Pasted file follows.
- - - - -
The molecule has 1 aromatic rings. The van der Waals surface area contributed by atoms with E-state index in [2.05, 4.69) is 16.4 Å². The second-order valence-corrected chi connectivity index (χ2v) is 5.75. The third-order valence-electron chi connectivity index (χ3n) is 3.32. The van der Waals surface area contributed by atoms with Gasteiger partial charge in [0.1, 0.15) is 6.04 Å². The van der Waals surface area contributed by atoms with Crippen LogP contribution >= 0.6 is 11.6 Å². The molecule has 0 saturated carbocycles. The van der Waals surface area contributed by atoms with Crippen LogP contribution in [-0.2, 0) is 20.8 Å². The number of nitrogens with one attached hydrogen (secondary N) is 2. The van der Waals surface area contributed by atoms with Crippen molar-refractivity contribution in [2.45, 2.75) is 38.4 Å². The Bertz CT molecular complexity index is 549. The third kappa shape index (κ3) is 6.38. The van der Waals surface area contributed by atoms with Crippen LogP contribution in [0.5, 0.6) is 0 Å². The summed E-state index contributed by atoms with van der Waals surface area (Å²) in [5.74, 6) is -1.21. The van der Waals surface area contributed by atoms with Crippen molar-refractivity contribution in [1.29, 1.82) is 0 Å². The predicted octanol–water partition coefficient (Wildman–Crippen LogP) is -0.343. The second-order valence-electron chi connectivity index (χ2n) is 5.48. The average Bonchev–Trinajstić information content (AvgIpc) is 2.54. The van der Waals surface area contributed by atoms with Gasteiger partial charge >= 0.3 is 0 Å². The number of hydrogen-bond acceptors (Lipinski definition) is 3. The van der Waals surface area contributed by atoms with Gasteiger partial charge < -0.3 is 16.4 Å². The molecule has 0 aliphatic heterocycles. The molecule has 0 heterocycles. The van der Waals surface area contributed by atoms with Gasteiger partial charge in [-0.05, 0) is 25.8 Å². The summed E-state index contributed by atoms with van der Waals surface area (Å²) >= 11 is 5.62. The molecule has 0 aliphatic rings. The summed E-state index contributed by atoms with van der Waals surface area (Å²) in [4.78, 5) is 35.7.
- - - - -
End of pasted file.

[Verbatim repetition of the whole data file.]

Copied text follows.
The molecule has 1 aromatic rings. The van der Waals surface area contributed by atoms with E-state index in [2.05, 4.69) is 16.4 Å². The second-order valence-corrected chi connectivity index (χ2v) is 5.75. The third-order valence-electron chi connectivity index (χ3n) is 3.32. The van der Waals surface area contributed by atoms with Gasteiger partial charge in [0.1, 0.15) is 6.04 Å². The van der Waals surface area contributed by atoms with Crippen LogP contribution >= 0.6 is 11.6 Å². The molecule has 0 saturated carbocycles. The van der Waals surface area contributed by atoms with Crippen LogP contribution in [-0.2, 0) is 20.8 Å². The number of nitrogens with one attached hydrogen (secondary N) is 2. The van der Waals surface area contributed by atoms with Crippen molar-refractivity contribution in [2.45, 2.75) is 38.4 Å². The Bertz CT molecular complexity index is 549. The third kappa shape index (κ3) is 6.38. The van der Waals surface area contributed by atoms with Crippen LogP contribution in [0.5, 0.6) is 0 Å². The summed E-state index contributed by atoms with van der Waals surface area (Å²) in [5.74, 6) is -1.21. The van der Waals surface area contributed by atoms with Crippen molar-refractivity contribution in [1.29, 1.82) is 0 Å². The predicted octanol–water partition coefficient (Wildman–Crippen LogP) is -0.343. The second-order valence-electron chi connectivity index (χ2n) is 5.48. The average Bonchev–Trinajstić information content (AvgIpc) is 2.54. The van der Waals surface area contributed by atoms with Gasteiger partial charge >= 0.3 is 0 Å². The number of hydrogen-bond acceptors (Lipinski definition) is 3. The van der Waals surface area contributed by atoms with Gasteiger partial charge < -0.3 is 16.4 Å². The molecule has 0 aliphatic heterocycles. The molecule has 0 heterocycles. The van der Waals surface area contributed by atoms with Gasteiger partial charge in [-0.05, 0) is 25.8 Å². The summed E-state index contributed by atoms with van der Waals surface area (Å²) >= 11 is 5.62. The molecule has 0 aliphatic rings. The summed E-state index contributed by atoms with van der Waals surface area (Å²) in [4.78, 5) is 35.7.